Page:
The mass grave discovery containing executed Vikings
The discovery of 50 young male skeletons, decapitated and lumped in an old quarry pit on an Olympic relief road in Weymouth five years ago, became an even more gripping story following scientific examinations revealed that the mass grave carried executed Vikings.
David Score, of excavators Oxford Archaeology, called the test results “thrilling”, while Angus Campbell, the then-leader of Dorset County Council who is now the county’s Lord Lieutenant, admitted organisers “never would have dreamed of finding a Viking war grave.”
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Such is the significance of this burial that a book, Given to the Ground, has just been published, written by some of the experts involved. Meanwhile, the British Museum’s major 2014 Norse exhibition – the first in more than 30 years to be held on Vikings there – altered its layout to include some of the skeletons.
The individuals are thought to have been executed at the graveside and stripped of their clothes, with defence wounds on their hands, arms and skulls and injuries to their necks and shoulders suggesting a bloodbath in which several blows were required to remove each head.
“Curiously, many of the individuals had suffered from infections and physical impairment,” says Louise Loe, a member of the Oxford Archaeology team and co-author of the revealing book.
“A spectacular example, on display at the British Museum, is one individual who had osteomyelitis – chronic bone infection – involving his thigh bone.
“The bone was twice the size of a normal thigh bone and had openings which would have oozed smelly pus during his life.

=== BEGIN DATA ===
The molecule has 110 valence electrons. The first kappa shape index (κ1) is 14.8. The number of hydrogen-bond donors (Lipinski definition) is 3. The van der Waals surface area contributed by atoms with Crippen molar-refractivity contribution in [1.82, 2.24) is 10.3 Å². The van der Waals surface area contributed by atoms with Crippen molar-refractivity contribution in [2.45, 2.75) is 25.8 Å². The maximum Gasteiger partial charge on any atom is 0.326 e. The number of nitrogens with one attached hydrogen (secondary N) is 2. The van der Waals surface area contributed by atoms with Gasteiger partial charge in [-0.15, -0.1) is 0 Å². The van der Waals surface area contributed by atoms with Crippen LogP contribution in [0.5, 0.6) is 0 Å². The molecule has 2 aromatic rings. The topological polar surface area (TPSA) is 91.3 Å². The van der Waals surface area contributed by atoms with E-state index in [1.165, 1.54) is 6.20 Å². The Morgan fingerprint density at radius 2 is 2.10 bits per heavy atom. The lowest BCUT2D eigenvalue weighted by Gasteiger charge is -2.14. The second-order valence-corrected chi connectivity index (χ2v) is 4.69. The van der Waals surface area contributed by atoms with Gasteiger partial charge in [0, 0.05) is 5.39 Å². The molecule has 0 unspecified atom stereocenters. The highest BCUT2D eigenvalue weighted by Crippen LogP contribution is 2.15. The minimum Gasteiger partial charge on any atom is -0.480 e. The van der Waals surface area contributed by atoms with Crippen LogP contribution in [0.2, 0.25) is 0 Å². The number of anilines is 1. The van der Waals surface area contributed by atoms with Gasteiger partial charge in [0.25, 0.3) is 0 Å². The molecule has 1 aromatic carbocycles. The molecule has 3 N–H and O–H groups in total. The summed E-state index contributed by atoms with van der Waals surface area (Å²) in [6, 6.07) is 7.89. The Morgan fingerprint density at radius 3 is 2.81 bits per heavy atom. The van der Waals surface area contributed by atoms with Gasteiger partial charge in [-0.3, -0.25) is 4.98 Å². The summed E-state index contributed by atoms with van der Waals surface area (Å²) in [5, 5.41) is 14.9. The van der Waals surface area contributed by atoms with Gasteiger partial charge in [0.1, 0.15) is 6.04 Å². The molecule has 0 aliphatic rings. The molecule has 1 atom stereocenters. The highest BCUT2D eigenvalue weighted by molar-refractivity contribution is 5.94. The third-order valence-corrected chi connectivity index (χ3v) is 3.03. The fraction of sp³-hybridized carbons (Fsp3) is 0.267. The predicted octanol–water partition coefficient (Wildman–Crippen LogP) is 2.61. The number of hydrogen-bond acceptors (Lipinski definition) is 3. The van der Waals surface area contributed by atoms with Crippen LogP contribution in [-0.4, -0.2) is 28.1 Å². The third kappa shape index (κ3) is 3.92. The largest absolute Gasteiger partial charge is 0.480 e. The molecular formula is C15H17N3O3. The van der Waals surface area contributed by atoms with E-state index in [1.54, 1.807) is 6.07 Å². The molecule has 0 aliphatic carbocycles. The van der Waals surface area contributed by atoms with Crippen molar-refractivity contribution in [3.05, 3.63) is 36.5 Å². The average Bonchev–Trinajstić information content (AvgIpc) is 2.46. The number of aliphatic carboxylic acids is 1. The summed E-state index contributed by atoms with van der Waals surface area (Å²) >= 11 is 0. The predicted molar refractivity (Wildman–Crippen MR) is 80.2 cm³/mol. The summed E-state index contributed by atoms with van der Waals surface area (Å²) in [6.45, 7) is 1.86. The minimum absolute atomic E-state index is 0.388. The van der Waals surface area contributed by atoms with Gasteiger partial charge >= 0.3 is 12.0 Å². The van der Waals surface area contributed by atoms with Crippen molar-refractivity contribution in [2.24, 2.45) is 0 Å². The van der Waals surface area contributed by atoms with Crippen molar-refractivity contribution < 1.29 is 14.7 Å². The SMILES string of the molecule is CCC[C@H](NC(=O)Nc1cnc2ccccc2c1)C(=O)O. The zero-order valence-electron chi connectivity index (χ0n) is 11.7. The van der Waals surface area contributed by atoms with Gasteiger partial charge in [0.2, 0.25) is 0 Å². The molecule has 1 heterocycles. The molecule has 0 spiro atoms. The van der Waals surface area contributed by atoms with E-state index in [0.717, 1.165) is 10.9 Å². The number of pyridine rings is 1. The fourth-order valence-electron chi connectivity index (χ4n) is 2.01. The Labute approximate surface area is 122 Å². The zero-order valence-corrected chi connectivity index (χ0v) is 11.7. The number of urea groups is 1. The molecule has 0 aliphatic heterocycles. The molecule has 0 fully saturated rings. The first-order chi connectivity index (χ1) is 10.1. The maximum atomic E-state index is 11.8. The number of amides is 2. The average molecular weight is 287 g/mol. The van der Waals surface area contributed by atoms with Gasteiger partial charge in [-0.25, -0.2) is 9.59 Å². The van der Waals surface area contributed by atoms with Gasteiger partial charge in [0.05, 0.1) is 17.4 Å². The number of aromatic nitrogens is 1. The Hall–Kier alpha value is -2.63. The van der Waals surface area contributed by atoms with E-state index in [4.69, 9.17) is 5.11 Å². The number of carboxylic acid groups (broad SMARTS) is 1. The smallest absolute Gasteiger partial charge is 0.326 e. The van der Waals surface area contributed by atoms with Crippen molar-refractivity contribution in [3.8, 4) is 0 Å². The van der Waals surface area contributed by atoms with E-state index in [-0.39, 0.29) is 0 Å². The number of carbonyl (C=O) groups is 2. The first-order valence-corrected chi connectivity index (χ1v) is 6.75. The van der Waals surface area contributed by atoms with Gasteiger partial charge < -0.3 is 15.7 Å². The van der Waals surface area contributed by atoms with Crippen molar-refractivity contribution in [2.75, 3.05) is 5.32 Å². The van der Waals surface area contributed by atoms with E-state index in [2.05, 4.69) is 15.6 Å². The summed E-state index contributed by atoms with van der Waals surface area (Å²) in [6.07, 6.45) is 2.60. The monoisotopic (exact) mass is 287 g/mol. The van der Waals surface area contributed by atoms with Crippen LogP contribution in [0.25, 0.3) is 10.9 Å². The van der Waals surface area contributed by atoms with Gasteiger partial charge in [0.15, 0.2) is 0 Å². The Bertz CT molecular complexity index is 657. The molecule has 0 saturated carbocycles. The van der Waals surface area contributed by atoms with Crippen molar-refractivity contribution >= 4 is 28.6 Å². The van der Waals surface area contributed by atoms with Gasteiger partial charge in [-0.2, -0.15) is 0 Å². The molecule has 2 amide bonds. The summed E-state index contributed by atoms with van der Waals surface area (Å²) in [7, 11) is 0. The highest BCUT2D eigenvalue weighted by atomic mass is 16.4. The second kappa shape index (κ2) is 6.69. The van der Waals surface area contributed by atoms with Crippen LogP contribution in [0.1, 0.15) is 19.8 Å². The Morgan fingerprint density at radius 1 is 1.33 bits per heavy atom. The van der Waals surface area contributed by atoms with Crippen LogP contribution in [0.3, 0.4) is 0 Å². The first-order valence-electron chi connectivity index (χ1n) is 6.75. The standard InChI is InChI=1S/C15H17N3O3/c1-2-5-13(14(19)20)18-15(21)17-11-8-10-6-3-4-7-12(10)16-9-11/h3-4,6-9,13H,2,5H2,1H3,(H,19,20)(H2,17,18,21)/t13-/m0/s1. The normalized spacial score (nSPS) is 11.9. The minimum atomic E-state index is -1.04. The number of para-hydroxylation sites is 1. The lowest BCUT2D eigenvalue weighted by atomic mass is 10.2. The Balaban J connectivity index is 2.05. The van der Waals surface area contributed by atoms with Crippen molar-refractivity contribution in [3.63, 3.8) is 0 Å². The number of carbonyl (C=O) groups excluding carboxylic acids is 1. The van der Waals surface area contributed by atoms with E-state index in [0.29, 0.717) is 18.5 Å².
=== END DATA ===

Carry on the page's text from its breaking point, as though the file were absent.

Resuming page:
“The leg would have been swollen and painful. It must have posed a considerable disability to the individual, and consequently the rest of the group.
“Other examples of impaired mobility or limb usage were also evident. There was a deformed right leg caused by a fracture to the femur and a collar bone fracture.
“Bladder or kidney disease was also evidenced by a stone found amongst the disarticulated bones.”
The full story, as the findings surmise, is “hardly the picture” of an “elite group of Viking warriors”, living between 970-1025 AD under the rule of Æthelred the Unready or Cnut the Great.
Chemical dental analysis suggests their members came from the Arctic and sub-Arctic regions of Norway, Sweden, Iceland, the Baltic States, Belarus and Russia, with the youngest in his early teens and the oldest over 50.
Various surprises come courtesy of their intentional teeth decorations.
“There is direct evidence of deliberate modification of the body that rarely survives in archaeological records,” says Loe.
“All of them were made in more or less the same area of the teeth in all of the individuals and, in several cases, the furrows were identical, even though the skeletons were from different parts of Sweden.
“Modifying teeth in this way may have been undertaken for the same reasons that we choose to have tattoos today.”
More than 90 similar fillings have been found on Scandinavian skeletons during the past nine years.